# Inventory/COGS Temporal Method

Under the temporal method: If all we are given is the historical exch rate for BegInv and EndInv (and no specific exch rate for COGS), the proper way to determine the COGS rate is to use the inventory equation: BegInv + Purch - EndInv = COGS. And so you can’t necessarily assume that the COGS is just the average exch rate for the year? Is this the right way to approach? (this comes up in QID 87354)

COGS is historial in temporal

Right, but if you’re not given the historical rate explicitly what is the proper way to derive it? It could end up being an avg rate depending on the firm’s cost flow assumption.

historical means the rate at which inventory was purchased. if you’re given different exchange rates for inventory purchases at various times, then you have to use those specific rates to figure out cogs.

didn’t this question come up recently? Inventory and COGS, when using temporal, can be remeasured at 'relatively recent exchange rates (i.e., current for FIFO), ‘older exchange rates’ (i.e., historical for LIFO), OR Weighted average. FIFO-current LIFO-historical weighted is inventory was acquired at weighted See CFAI text, Vol 2, page 159.

Here is an excerpt from the question I am referring to: (QID 87354). * Inventory is accounted for under the last in, first out (LIFO) cost flow assumption, with a slow rate of turnover. * The inventory in the January 1, 2001, Balance Sheet was acquired on January 1, 2001. * Exchange rates: January 1, 2000 \$0.14/M peso January 1, 2001 \$0.12/M peso June 30, 2001 \$0.11/M peso (this is the 2001 average rate) December 31, 2001 \$0.10/M peso * Inventory: January 1, 2001 15,000,000 December 31, 2001 15,000,000 * COGS: December 31, 2001 (45,000,000) QUESTION: The Cost of Goods Sold for Grande, Inc., for the year ended December 31, 2001, expressed in U.S. dollars is: A) \$4,950,000. B) \$5,400,000. C) \$5,250,000. The correct answer was A. Both the beginning and ending inventory under LIFO cost flow assumptions and a slow inventory turnover are translated at the \$0.12 rate as of the date the original inventory was acquired, January 1, 2001. Because beginning and ending inventories expressed in Mexican pesos are equal, the purchases for the year will equal the Cost of Goods Sold, which is remeasured at the average cost of acquiring the goods during the year: \$0.11. (45,000,000 * \$0.11) = \$4,950,000. ****My question is: if you’re supposed to use the historical rate from when the inv was purchased, then why aren’t you using \$0.12 instead of \$0.11? I chose B (45,000,000 COGS x \$0.12 rate = 5,400,000)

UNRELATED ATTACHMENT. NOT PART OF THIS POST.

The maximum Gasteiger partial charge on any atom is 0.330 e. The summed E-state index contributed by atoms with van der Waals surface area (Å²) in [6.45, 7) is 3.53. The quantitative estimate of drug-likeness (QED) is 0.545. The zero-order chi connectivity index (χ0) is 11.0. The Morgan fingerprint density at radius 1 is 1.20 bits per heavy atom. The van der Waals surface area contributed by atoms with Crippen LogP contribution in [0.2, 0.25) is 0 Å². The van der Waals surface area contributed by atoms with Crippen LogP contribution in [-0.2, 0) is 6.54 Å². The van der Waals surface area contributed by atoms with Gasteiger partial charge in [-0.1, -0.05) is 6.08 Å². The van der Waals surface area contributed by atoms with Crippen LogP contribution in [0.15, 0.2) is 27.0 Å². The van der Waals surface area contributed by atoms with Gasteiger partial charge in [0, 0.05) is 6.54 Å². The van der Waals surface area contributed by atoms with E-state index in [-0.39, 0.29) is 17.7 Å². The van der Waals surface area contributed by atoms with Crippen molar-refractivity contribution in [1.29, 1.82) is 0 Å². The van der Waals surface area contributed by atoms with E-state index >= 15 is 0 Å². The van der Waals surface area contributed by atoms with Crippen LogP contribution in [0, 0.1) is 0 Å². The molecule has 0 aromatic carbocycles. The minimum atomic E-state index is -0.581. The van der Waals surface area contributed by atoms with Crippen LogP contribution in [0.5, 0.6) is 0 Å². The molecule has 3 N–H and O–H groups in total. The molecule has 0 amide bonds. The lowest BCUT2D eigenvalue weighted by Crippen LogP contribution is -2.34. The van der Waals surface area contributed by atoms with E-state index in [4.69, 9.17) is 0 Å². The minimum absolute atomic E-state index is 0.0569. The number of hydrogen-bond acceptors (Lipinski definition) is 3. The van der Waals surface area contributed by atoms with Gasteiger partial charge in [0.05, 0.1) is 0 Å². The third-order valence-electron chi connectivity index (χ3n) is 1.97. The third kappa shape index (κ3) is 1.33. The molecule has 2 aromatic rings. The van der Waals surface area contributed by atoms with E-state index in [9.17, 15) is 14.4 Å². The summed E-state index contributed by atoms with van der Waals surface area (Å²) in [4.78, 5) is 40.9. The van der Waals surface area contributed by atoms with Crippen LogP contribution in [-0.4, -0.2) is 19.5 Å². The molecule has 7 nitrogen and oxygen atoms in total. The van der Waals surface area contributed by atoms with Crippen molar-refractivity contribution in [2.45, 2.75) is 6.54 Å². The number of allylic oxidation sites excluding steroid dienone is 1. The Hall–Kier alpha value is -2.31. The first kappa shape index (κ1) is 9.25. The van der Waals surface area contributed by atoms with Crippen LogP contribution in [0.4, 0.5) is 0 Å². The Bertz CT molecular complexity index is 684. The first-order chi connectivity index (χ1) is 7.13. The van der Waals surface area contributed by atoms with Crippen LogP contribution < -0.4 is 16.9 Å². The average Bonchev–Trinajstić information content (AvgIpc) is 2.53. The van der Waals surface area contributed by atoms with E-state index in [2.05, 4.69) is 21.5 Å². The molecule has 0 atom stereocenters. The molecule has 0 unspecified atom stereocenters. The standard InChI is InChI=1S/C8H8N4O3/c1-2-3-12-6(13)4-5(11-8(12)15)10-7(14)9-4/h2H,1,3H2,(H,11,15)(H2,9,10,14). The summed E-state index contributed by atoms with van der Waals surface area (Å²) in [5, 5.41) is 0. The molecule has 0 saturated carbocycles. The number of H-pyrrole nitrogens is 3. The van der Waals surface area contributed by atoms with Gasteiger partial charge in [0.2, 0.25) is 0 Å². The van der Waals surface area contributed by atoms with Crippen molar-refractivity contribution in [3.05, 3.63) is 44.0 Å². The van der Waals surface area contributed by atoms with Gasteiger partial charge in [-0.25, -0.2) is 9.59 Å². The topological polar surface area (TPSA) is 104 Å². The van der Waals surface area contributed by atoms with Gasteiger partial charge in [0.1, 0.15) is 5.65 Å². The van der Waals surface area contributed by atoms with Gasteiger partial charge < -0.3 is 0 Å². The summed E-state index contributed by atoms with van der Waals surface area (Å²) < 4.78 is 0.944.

If you have a COGS expense, and inventory stayed the same, then obviously there were purchases made during the course of the year. Since it does not specify any dates of purchase other than the original Jan 1 20x1, then it is assumed they were purchased evenly throughout the year.

Wow. good q